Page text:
On 9/11/2001, I was scheduled to speak at a National Charity League meeting that night. It was hard to imagine anyone being in the mood to talk about the minutia of how to get into college on that terrible day. Something about it just felt wrong.
But those kids forged ahead at the meeting. They conducted their usual business, turned it over to me, and then asked just as many questions as they always ask. They were just as interested and engaged as they always are. The parents and I were the shaken ones. These kids were ready to get down to business.
What they were doing was actually pretty admirable and mature. There wasn’t anything wrong with a student thinking about college on 9/11. The reality was that they still needed to go become whatever it was they were going to become. Their goals for the future had become even more important, not less.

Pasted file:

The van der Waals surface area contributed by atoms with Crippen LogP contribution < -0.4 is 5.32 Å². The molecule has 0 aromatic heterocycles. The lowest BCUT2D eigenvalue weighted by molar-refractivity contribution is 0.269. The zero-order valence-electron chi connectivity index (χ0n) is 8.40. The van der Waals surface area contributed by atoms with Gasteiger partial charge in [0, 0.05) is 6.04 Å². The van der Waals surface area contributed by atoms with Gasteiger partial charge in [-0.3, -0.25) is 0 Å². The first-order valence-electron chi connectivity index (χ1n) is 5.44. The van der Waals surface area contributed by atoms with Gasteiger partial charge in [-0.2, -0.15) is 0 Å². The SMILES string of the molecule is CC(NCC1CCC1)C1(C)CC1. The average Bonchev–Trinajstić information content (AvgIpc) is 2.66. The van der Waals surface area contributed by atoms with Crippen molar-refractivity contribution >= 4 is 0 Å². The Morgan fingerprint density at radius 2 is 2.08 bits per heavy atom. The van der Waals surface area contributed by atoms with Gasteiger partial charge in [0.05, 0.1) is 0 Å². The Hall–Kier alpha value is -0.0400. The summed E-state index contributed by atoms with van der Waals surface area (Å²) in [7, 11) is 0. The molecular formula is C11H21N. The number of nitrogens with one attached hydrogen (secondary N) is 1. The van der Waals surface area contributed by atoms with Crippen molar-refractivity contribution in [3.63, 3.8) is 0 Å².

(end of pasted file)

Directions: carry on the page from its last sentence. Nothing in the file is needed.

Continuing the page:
Teenagers are remarkably resilient, especially with all-things-college-admissions (applications to NYU actually increased that same fall of 2001). It’s one of the benefits of being seventeen with your whole life in front of you. For students reading this, I know you might be sure that there is only one college on the planet where you could ever see yourself going. And all the talk about APs and SAT scores and how hard it is to get into college today probably makes you feel like the stakes are incredibly high. Just remember that you’re going to be fine. Not everybody gets into his or her first choice school. But every year, those kids bounce back fast. It’s hard not to as long as you’ve got other colleges to pick from.
And parents, remember that your kids might be even more resilient than you are when it comes to college matters. Don’t take that away from them. Don’t let your own college anxieties spill out and ruin the process for your family. Don’t make it all about whether or not Cornell says yes. Make it about raising a happy, nice kid who’s excited about her college future at whatever school is lucky enough to get her.